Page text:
In the pivotal phase III trials of the above-mentioned TKIs, rates of treatment discontinuation due to treatment-related adverse events were 8% with sunitinib, 19% in cytokine-pre-treated and 12% in treatment-naive patients with pazopanib, 4% with sorafenib and 4% with axitinib. The most common adverse events are diarrhea, abnormalities of liver function tests (particularly with pazopanib), fatigue, hypothyroidism, hypertension, reduced appetite, nausea and poor wound healing. Returning to vascular events, myocardial dysfunction, hemorrhage, and thrombosis (arterial and venous) also occur. Most toxicities are mild and manageable with simple supportive measures or dose reduction.

An understanding of the normal physiological function of VEGF provides some degree of explanation of some of the serious “on-target” adverse events of anti-angiogenic TKIs and bevacizumab. Regulation of endothelial cell integrity, migration, proliferation and apoptosis is dependent on VEGF. Inhibition of VEGF function by pharmacological manipulations may lead to reduced nitric oxide (NO) and prostacyclin (PGI2) production which favors platelet aggregation, vasoconstriction and thrombosis [8]. Interference with endothelial cell function leads to exposure of pro-thrombotic phospholipids and underlying stroma [9].

The risk of arterial thromboembolism is particularly associated with anti-angiogenic TKIs as evidenced by the very low rates of vascular toxicity associated with the mutant BRAF inhibitor vemurafenib in melanoma [10] or erlotinib [11] in epidermal growth factor receptor mutant non-small cell lung cancer.

Here we present two cases of cerebral ischemia occurring in patients without multiple risk factors who were taking pazopanib and axitinib for metastatic RCC with differing outcomes.

Case Reports▴Top 

Case 1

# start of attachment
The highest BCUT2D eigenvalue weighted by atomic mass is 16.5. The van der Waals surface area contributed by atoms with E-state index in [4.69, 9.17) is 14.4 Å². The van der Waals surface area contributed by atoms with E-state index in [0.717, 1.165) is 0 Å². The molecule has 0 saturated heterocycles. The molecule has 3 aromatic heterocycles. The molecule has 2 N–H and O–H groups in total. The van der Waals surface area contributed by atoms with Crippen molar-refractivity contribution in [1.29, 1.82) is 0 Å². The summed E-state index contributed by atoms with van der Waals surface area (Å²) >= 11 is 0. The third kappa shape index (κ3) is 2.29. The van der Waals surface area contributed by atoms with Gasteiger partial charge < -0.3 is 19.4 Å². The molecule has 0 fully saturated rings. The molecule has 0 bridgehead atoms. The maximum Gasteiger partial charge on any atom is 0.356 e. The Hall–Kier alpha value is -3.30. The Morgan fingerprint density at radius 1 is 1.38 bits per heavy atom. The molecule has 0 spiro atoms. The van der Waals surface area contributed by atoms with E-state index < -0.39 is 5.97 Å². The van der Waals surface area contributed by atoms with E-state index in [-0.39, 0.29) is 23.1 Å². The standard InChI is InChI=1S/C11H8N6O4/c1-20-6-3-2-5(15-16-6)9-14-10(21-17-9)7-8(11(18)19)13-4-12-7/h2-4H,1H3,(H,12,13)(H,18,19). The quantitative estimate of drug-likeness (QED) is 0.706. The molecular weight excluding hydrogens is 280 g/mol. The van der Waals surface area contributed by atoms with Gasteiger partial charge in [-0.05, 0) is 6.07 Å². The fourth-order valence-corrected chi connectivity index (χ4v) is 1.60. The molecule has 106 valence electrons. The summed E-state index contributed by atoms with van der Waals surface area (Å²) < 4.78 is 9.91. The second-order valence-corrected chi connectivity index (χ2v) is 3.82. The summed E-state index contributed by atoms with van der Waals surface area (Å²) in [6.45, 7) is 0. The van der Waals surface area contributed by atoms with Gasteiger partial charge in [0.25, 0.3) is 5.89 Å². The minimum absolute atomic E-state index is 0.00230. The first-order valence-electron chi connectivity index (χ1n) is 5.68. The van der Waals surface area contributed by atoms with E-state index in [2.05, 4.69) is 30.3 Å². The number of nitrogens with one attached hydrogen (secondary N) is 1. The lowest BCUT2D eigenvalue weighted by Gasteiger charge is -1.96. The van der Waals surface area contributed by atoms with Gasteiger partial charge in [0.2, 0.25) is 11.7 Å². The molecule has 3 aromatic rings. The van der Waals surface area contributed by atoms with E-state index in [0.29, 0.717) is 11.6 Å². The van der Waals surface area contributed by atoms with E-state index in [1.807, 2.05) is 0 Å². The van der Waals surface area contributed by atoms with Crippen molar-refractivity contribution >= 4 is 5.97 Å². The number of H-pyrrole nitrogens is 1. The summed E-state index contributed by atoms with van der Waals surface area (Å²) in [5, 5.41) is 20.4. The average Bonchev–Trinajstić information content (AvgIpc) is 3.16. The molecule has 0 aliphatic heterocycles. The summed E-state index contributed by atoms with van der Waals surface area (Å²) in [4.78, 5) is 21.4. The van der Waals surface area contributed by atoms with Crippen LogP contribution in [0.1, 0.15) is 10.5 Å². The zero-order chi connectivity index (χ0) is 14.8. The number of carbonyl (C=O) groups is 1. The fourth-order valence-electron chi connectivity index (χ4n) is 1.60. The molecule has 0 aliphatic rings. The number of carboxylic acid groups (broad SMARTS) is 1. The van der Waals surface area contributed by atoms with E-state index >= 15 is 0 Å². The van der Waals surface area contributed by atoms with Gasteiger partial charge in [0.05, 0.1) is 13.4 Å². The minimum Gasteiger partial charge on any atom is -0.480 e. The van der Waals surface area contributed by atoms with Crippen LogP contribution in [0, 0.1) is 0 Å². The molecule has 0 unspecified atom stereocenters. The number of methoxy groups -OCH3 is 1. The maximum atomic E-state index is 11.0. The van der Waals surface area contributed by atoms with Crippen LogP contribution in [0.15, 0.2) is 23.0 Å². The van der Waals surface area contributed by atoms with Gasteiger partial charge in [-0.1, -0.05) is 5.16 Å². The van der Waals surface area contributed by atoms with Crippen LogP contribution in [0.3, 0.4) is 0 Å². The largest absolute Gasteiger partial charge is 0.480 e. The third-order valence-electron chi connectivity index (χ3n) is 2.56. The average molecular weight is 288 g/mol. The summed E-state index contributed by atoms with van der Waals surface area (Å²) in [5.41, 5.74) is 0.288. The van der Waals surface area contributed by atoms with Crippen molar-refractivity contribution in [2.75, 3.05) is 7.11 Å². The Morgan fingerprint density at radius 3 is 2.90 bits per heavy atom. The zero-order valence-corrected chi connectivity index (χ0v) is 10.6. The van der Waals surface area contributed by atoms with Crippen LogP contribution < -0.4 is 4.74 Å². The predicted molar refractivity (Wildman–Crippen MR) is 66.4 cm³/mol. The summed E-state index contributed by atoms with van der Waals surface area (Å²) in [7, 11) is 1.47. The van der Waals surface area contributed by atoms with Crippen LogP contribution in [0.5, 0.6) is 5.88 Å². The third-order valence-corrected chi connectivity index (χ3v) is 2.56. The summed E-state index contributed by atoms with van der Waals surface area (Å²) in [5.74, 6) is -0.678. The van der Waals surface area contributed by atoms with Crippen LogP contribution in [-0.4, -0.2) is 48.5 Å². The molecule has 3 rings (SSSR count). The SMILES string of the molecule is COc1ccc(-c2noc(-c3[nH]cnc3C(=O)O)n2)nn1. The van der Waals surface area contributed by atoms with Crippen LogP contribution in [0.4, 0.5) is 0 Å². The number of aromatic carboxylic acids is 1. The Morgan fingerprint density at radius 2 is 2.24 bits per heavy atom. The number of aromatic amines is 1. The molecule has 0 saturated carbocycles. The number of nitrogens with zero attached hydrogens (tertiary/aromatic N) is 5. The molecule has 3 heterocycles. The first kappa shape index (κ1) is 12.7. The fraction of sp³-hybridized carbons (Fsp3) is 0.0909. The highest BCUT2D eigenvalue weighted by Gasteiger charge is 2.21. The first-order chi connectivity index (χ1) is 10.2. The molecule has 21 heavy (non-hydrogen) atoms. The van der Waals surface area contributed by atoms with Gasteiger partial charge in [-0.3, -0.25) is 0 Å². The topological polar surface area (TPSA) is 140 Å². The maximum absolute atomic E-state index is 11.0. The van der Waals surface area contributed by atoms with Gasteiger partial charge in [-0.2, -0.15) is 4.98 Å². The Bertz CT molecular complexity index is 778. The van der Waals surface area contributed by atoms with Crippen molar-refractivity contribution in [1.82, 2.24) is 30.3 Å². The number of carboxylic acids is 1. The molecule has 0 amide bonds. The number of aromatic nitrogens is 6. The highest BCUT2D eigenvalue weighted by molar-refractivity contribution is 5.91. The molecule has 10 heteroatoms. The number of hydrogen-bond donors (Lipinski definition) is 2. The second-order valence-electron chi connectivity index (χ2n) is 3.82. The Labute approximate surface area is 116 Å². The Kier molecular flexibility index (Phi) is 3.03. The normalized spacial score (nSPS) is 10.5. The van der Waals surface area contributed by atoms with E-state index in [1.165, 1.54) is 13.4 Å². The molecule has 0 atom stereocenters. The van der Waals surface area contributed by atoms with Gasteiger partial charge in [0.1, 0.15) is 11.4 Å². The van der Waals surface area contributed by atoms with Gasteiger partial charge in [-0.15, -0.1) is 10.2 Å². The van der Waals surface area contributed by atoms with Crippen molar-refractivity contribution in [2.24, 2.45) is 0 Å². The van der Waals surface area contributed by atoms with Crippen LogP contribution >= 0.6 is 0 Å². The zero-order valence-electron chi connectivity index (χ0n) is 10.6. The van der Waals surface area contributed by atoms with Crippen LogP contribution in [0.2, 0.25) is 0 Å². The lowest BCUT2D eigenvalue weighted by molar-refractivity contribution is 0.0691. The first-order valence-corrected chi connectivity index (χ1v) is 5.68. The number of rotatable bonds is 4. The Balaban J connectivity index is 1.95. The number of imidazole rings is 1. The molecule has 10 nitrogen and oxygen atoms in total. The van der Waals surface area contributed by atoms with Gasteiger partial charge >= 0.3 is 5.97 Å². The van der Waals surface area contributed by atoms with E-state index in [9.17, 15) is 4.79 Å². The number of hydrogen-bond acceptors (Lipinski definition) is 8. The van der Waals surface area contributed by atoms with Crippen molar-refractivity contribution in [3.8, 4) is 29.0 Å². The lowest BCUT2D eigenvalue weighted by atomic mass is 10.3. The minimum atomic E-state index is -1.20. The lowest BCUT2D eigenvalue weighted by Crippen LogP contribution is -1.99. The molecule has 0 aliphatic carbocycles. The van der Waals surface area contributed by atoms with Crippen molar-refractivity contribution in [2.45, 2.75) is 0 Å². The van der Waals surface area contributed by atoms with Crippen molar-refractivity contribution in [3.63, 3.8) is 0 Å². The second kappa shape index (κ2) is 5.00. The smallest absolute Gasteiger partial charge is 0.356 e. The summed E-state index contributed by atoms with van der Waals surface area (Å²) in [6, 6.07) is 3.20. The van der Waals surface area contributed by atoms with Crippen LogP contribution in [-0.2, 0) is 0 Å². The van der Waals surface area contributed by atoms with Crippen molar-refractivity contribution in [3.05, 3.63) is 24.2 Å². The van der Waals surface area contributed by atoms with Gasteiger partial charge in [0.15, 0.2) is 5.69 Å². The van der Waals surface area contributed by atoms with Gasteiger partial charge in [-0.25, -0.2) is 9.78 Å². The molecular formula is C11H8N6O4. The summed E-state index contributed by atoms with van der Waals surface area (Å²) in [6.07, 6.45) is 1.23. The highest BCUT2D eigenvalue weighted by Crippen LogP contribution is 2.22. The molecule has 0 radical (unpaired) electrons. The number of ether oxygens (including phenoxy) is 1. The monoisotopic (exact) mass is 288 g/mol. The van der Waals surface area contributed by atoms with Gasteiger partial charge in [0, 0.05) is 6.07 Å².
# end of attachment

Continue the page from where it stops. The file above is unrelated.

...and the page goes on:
A 58-year-old Caucasian female presented with lethargy, exhaustion and macroscopic hematuria followed by the development of nausea, leg edema and abdominal distension. Her past medical history was remarkable only for prior left shoulder surgery and bilateral oophorectomy for endometriosis. She was a non-smoker with no family history of malignancy. CT scan demonstrated a 10 × 9 cm right renal mass with invasion of the inferior vena cava (IVC) to the level of the hepatic confluence as well as bulky retroperitoneal lymphadenopathy and a 1 cm left upper lobe lung nodule consistent with metastasis. The tumor infiltrated the surrounding musculature. CT-guided biopsy of the renal mass only showed fibro-collagenous tissue and some atypical epithelial cells that were not diagnostic of malignancy. The patient declined repeat biopsy and based on clinical and radiological features, she commenced targeted therapy with pazopanib at 600 mg daily. WHO performance status was one. Fourteen days after starting treatment, she presented with a 3-day history of severe generalized headaches and vomiting. On neurological examination, she was withdrawn, virtually aphasic with right arm and leg weakness in a pyramidal pattern. An unenhanced CT head scan demonstrated a small area of low attenuation change in the left temporal lobe. Pazopanib was withheld. Cerebrospinal fluid (CSF) analysis was performed and showed clear, colourless CSF. There was no evidence of xanthrochromia, and CSF protein and glucose were within normal limits. The CSF was acellular, PCR for viral infections was negative and the opening pressure was normal. Diffusion-weighted MRI of the brain showed a shower of acute “embolic” infarcts bilaterally with a greater degree of involvement of the frontal and parietal lobes than the occipital lobes (Fig. 1). The highest blood pressure recorded during admission was 138/81 mm Hg. Electroencephalogram showed an excess of slow activity consistent with mild diffuse cerebral dysfunction. Secondary prophylaxis against further infarction was initiated with clopidogrel and simvastatin. A search for cardiac sources of embolism was made but transthoracic echocardiography was unremarkable except for mild diastolic dysfunction (impaired relaxation) and a visible tumor mass in the IVC. Twenty-four-hour ambulatory electrocardiogram (ECG) recording showed normal sinus rhythm with infrequent multi-focal ventricular ectopic beats and single supraventricular ectopic beats. Doppler ultrasonography of the carotid arteries was unremarkable. Approximately 6 weeks after the cerebrovascular event, following a gradual improvement in neurological deficits, she started further targeted therapy with the mTOR inhibitor everolimus. Her tolerance of everolimus was poor with symptomatic anemia, stomatitis and oral ulceration, nausea and reduced appetite. A switch in treatment to the VEGFR1, 2, 3 antagonist axitinib was briefly considered but ultimately she died from progressive disease 3 months after starting everolimus.